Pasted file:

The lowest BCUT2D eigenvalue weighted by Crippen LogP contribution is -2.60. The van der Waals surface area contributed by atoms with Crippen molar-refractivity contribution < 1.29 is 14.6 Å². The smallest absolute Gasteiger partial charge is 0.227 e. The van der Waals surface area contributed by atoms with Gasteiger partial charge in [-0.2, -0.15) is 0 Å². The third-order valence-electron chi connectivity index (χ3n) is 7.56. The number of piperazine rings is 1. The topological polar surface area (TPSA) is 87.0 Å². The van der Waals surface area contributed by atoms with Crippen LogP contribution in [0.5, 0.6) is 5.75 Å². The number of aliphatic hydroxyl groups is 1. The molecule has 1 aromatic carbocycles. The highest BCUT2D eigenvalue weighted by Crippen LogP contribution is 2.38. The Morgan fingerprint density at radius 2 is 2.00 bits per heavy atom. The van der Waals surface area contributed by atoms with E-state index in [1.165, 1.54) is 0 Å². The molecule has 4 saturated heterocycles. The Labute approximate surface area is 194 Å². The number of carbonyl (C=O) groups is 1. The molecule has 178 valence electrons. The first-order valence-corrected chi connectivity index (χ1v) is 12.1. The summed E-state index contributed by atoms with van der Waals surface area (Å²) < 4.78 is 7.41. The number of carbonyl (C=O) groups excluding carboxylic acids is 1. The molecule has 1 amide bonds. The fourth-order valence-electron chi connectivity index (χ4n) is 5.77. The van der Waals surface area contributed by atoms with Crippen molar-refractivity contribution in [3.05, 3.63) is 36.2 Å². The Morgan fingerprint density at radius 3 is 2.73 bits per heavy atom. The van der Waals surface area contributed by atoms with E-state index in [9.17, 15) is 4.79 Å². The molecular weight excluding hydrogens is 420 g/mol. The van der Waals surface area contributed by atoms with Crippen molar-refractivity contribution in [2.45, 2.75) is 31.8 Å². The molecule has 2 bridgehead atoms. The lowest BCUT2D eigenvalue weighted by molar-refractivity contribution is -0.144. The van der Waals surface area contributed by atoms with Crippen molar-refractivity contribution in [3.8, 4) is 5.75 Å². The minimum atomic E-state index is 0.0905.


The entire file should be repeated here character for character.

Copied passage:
The lowest BCUT2D eigenvalue weighted by Crippen LogP contribution is -2.60. The van der Waals surface area contributed by atoms with Crippen molar-refractivity contribution < 1.29 is 14.6 Å². The smallest absolute Gasteiger partial charge is 0.227 e. The van der Waals surface area contributed by atoms with Gasteiger partial charge in [-0.2, -0.15) is 0 Å². The third-order valence-electron chi connectivity index (χ3n) is 7.56. The number of piperazine rings is 1. The topological polar surface area (TPSA) is 87.0 Å². The van der Waals surface area contributed by atoms with Crippen LogP contribution in [0.5, 0.6) is 5.75 Å². The number of aliphatic hydroxyl groups is 1. The molecule has 1 aromatic carbocycles. The highest BCUT2D eigenvalue weighted by Crippen LogP contribution is 2.38. The Morgan fingerprint density at radius 2 is 2.00 bits per heavy atom. The van der Waals surface area contributed by atoms with E-state index in [1.165, 1.54) is 0 Å². The molecule has 4 saturated heterocycles. The Labute approximate surface area is 194 Å². The number of carbonyl (C=O) groups is 1. The molecule has 178 valence electrons. The first-order valence-corrected chi connectivity index (χ1v) is 12.1. The summed E-state index contributed by atoms with van der Waals surface area (Å²) < 4.78 is 7.41. The number of carbonyl (C=O) groups excluding carboxylic acids is 1. The molecule has 1 amide bonds. The fourth-order valence-electron chi connectivity index (χ4n) is 5.77. The van der Waals surface area contributed by atoms with Crippen molar-refractivity contribution in [3.05, 3.63) is 36.2 Å². The Morgan fingerprint density at radius 3 is 2.73 bits per heavy atom. The van der Waals surface area contributed by atoms with E-state index in [9.17, 15) is 4.79 Å². The molecular weight excluding hydrogens is 420 g/mol. The van der Waals surface area contributed by atoms with Crippen molar-refractivity contribution in [2.45, 2.75) is 31.8 Å². The molecule has 2 bridgehead atoms. The lowest BCUT2D eigenvalue weighted by molar-refractivity contribution is -0.144. The van der Waals surface area contributed by atoms with Crippen molar-refractivity contribution in [3.8, 4) is 5.75 Å². The minimum atomic E-state index is 0.0905.